Thursday , April 18, 2024

As Other Markets Advance, the U.S. Has Much Catching up To Do in Real Time Payments

With the expected introduction by the Federal Reserve next year of a commercial real-time payments platform for the United States, total instant payments in the U.S. market will rise nearly five-fold, to 8.9 billion, by 2026. That’s up from 1.8 billion last year. The dollar volume on these transactions will account for nearly 3% of all U.S. spending, up from just 0.5% last year.

But for now the U.S. market, in which the only real-time networks are the Zelle peer-to-peer payments platform and the Real Time Payments system from The Clearing House Payments Co., lags well behind other national systems. India leads the league tables, with 48.6 billion real-time transactions in 2021. That’s followed by China, with 18.5 billion, and Thailand, at 9.7 billion. Globally, real-time payments by 2026 will account for 25.6% of all payments, up from 13.8% in 2021.

This is all according to “Prime Time for Real Time,” a report released Tuesday by ACI Worldwide Inc. and with input from Global Data and the Centre for Economics and Business Research. ACI brings out the report annually.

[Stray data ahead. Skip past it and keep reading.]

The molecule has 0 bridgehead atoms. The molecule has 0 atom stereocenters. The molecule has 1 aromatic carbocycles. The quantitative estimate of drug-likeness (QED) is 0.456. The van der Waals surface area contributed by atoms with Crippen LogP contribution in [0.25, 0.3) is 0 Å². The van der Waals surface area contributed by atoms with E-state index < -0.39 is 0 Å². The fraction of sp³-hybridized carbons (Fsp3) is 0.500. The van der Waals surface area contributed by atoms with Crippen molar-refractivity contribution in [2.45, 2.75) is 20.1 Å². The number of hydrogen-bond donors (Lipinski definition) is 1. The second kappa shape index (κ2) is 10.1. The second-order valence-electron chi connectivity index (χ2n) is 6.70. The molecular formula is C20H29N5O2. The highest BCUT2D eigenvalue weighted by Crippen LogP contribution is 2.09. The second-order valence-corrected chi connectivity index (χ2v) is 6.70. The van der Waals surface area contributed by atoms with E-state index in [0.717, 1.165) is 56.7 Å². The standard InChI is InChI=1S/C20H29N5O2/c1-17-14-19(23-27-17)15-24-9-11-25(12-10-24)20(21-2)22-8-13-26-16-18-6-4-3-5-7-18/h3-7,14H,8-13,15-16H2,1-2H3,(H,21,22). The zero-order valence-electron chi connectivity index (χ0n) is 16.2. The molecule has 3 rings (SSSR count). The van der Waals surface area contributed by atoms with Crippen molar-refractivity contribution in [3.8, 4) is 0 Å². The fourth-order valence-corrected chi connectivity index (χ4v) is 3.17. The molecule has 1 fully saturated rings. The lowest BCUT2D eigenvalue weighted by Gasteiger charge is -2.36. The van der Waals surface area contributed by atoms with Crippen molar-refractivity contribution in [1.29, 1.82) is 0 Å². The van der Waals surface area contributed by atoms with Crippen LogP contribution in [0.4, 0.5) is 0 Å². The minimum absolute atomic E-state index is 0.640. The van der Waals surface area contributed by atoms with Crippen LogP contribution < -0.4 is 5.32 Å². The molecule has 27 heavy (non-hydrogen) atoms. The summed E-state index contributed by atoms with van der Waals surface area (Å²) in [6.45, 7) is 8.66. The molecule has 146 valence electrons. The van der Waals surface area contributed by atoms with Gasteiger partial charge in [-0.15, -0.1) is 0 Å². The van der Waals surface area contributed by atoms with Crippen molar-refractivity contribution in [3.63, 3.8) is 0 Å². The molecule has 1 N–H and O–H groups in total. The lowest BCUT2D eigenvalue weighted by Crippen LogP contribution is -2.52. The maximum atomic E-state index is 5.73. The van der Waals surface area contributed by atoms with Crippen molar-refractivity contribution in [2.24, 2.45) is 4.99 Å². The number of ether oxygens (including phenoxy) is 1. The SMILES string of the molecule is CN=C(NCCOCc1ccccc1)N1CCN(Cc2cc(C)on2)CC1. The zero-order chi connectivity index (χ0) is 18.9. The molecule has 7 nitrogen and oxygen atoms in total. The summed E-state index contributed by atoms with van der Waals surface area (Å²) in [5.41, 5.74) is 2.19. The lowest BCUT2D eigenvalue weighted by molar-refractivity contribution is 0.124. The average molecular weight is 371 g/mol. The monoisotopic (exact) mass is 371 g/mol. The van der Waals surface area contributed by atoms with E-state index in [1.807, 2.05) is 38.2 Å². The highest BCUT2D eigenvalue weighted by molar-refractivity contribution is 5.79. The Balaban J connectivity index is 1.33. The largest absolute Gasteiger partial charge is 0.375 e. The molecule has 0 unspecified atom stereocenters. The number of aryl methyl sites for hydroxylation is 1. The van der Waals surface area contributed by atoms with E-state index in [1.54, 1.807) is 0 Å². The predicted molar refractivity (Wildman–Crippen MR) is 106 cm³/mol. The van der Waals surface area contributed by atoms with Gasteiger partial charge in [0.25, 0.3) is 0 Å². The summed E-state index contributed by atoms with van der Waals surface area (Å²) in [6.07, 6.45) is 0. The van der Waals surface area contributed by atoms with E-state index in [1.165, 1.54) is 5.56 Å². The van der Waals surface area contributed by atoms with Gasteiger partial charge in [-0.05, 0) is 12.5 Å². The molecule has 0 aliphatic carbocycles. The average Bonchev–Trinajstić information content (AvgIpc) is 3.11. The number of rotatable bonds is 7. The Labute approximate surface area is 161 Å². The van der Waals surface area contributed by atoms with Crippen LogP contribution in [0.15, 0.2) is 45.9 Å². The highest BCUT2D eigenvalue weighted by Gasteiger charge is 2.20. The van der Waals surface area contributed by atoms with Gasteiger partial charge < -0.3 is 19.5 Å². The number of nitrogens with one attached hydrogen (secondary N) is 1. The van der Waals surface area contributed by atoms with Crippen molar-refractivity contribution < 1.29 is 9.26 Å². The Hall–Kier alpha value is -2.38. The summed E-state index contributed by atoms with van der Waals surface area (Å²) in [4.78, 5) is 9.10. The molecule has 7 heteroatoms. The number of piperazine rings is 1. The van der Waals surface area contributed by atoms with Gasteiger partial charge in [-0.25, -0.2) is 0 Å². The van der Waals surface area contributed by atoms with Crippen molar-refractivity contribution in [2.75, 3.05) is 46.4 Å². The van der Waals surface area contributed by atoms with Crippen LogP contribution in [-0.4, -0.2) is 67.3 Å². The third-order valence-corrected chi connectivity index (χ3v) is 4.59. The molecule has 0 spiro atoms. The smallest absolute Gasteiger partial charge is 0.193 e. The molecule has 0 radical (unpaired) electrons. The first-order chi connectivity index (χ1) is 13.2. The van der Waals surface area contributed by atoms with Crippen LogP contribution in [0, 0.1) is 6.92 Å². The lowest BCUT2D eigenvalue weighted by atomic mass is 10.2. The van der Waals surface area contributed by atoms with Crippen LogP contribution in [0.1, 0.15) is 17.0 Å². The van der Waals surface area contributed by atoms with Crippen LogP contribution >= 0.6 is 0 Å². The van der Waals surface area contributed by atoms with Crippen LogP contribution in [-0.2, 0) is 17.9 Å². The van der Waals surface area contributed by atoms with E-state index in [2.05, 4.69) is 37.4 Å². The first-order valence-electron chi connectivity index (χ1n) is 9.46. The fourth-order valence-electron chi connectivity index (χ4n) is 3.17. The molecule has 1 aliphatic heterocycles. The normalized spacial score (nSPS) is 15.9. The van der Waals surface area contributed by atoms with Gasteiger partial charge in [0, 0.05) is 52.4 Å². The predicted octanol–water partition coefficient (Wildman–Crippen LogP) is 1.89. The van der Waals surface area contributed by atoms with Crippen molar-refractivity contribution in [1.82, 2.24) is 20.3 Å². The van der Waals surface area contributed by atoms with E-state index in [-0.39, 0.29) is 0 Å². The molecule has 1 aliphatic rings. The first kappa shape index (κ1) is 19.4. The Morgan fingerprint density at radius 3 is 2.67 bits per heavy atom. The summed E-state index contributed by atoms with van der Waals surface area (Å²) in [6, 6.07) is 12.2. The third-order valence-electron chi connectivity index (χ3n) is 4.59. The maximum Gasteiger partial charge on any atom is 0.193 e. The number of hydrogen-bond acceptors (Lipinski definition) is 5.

Many nations in the West, indeed, generally have much ground to cover to catch up with developing nations, according to the report. But about no market is this truer than the United States. Here, much depends on the expected introduction next year of FedNow, the real-time payments platform the Fed has been developing for several years. “Given the size of the population and the national economy, [FedNow] could easily grow to become one of the largest payments clearing settlement systems in the world,” the ACI report notes.

FedNow represents the first major payments system from the Fed in about 40 years, the report notes. Conversion to real time, however, will require operational adjustments. “If the market’s payment players are not preparing now, they should start soon by getting a handle on what FedNow compliance looks like: the infrastructure required and how the transition will be sequenced,” says the report.

The system, which is undergoing a pilot with more than 200 financial institutions and processors, is expected to support account-to-account transfers along with payments triggered by QR code and biller Request for Payment (known as RfP).

Worldwide, the table is set for real-time payments, though even here the threat of fraud looms, according to the report. Some 52.7% of consumers around the world now own and use a mobile wallet, up from about 20% five years ago, according to the report’s data. But at the same time, these wallets are more susceptible to fraud, with more than 7.3% having been hacked last year, up from 4.4% in 2019, the report notes.

All told, the report includes information on real-time transactions in 53 countries, with data on economic impact on 30 markets. 

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